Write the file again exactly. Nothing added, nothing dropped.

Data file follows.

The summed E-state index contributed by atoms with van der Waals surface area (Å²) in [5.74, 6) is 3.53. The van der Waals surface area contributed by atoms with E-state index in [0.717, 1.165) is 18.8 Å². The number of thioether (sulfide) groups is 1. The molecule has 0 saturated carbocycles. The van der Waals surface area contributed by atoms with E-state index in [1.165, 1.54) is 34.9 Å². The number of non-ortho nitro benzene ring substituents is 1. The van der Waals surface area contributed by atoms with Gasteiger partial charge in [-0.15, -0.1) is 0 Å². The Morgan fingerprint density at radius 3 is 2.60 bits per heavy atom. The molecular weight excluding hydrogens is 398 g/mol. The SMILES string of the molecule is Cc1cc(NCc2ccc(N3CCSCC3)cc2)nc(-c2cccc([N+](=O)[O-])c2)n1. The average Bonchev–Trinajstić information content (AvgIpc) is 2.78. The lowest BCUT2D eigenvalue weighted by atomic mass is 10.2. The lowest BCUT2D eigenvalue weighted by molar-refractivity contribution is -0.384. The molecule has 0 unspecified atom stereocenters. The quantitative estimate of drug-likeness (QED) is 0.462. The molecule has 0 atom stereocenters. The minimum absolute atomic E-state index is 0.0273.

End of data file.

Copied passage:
The summed E-state index contributed by atoms with van der Waals surface area (Å²) in [5.74, 6) is 3.53. The van der Waals surface area contributed by atoms with E-state index in [0.717, 1.165) is 18.8 Å². The number of thioether (sulfide) groups is 1. The molecule has 0 saturated carbocycles. The van der Waals surface area contributed by atoms with E-state index in [1.165, 1.54) is 34.9 Å². The number of non-ortho nitro benzene ring substituents is 1. The van der Waals surface area contributed by atoms with Gasteiger partial charge in [-0.15, -0.1) is 0 Å². The Morgan fingerprint density at radius 3 is 2.60 bits per heavy atom. The molecular weight excluding hydrogens is 398 g/mol. The SMILES string of the molecule is Cc1cc(NCc2ccc(N3CCSCC3)cc2)nc(-c2cccc([N+](=O)[O-])c2)n1. The average Bonchev–Trinajstić information content (AvgIpc) is 2.78. The lowest BCUT2D eigenvalue weighted by atomic mass is 10.2. The lowest BCUT2D eigenvalue weighted by molar-refractivity contribution is -0.384. The molecule has 0 unspecified atom stereocenters. The quantitative estimate of drug-likeness (QED) is 0.462. The molecule has 0 atom stereocenters. The minimum absolute atomic E-state index is 0.0273.